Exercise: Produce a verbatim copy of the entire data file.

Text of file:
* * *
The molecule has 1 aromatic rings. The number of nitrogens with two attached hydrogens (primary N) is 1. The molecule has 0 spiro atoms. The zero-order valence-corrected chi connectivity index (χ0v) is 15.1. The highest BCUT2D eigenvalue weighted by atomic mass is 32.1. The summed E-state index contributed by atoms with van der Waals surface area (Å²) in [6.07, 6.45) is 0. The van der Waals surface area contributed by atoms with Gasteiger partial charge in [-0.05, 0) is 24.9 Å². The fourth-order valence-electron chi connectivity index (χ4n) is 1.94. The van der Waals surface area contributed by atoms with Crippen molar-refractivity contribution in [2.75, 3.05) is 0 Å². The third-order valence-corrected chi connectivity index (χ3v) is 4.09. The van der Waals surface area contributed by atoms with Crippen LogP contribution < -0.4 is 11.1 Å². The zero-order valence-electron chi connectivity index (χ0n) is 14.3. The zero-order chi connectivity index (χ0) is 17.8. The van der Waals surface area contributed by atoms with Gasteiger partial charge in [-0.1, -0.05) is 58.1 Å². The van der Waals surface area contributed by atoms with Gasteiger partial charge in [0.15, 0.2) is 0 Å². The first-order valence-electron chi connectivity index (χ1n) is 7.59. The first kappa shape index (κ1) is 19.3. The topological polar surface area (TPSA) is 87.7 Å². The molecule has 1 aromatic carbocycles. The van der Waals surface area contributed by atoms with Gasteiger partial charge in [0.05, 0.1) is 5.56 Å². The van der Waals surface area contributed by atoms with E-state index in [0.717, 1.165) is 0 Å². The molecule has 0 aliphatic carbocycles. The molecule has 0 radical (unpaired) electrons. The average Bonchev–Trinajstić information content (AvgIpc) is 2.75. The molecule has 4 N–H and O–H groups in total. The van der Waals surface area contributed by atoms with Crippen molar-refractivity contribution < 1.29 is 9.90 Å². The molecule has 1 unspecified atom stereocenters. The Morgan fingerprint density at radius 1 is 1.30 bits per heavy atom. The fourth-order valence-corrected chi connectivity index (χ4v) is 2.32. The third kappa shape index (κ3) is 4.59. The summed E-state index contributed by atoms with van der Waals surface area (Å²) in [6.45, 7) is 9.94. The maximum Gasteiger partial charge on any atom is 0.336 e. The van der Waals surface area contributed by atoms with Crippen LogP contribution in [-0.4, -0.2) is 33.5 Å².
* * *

The molecule has 1 aromatic rings. The number of nitrogens with two attached hydrogens (primary N) is 1. The molecule has 0 spiro atoms. The zero-order valence-corrected chi connectivity index (χ0v) is 15.1. The highest BCUT2D eigenvalue weighted by atomic mass is 32.1. The summed E-state index contributed by atoms with van der Waals surface area (Å²) in [6.07, 6.45) is 0. The van der Waals surface area contributed by atoms with Gasteiger partial charge in [-0.05, 0) is 24.9 Å². The fourth-order valence-electron chi connectivity index (χ4n) is 1.94. The van der Waals surface area contributed by atoms with Crippen molar-refractivity contribution in [2.75, 3.05) is 0 Å². The third-order valence-corrected chi connectivity index (χ3v) is 4.09. The van der Waals surface area contributed by atoms with Crippen LogP contribution < -0.4 is 11.1 Å². The zero-order valence-electron chi connectivity index (χ0n) is 14.3. The zero-order chi connectivity index (χ0) is 17.8. The van der Waals surface area contributed by atoms with Gasteiger partial charge in [-0.1, -0.05) is 58.1 Å². The van der Waals surface area contributed by atoms with Gasteiger partial charge in [0.15, 0.2) is 0 Å². The first-order valence-electron chi connectivity index (χ1n) is 7.59. The first kappa shape index (κ1) is 19.3. The topological polar surface area (TPSA) is 87.7 Å². The molecule has 1 aromatic carbocycles. The van der Waals surface area contributed by atoms with Gasteiger partial charge in [0.05, 0.1) is 5.56 Å². The van der Waals surface area contributed by atoms with E-state index in [0.717, 1.165) is 0 Å². The molecule has 0 aliphatic carbocycles. The molecule has 0 radical (unpaired) electrons. The average Bonchev–Trinajstić information content (AvgIpc) is 2.75. The molecule has 4 N–H and O–H groups in total. The van der Waals surface area contributed by atoms with Crippen molar-refractivity contribution < 1.29 is 9.90 Å². The molecule has 1 unspecified atom stereocenters. The Morgan fingerprint density at radius 1 is 1.30 bits per heavy atom. The fourth-order valence-corrected chi connectivity index (χ4v) is 2.32. The third kappa shape index (κ3) is 4.59. The summed E-state index contributed by atoms with van der Waals surface area (Å²) in [6.45, 7) is 9.94. The maximum Gasteiger partial charge on any atom is 0.336 e. The van der Waals surface area contributed by atoms with Crippen LogP contribution in [-0.4, -0.2) is 33.5 Å².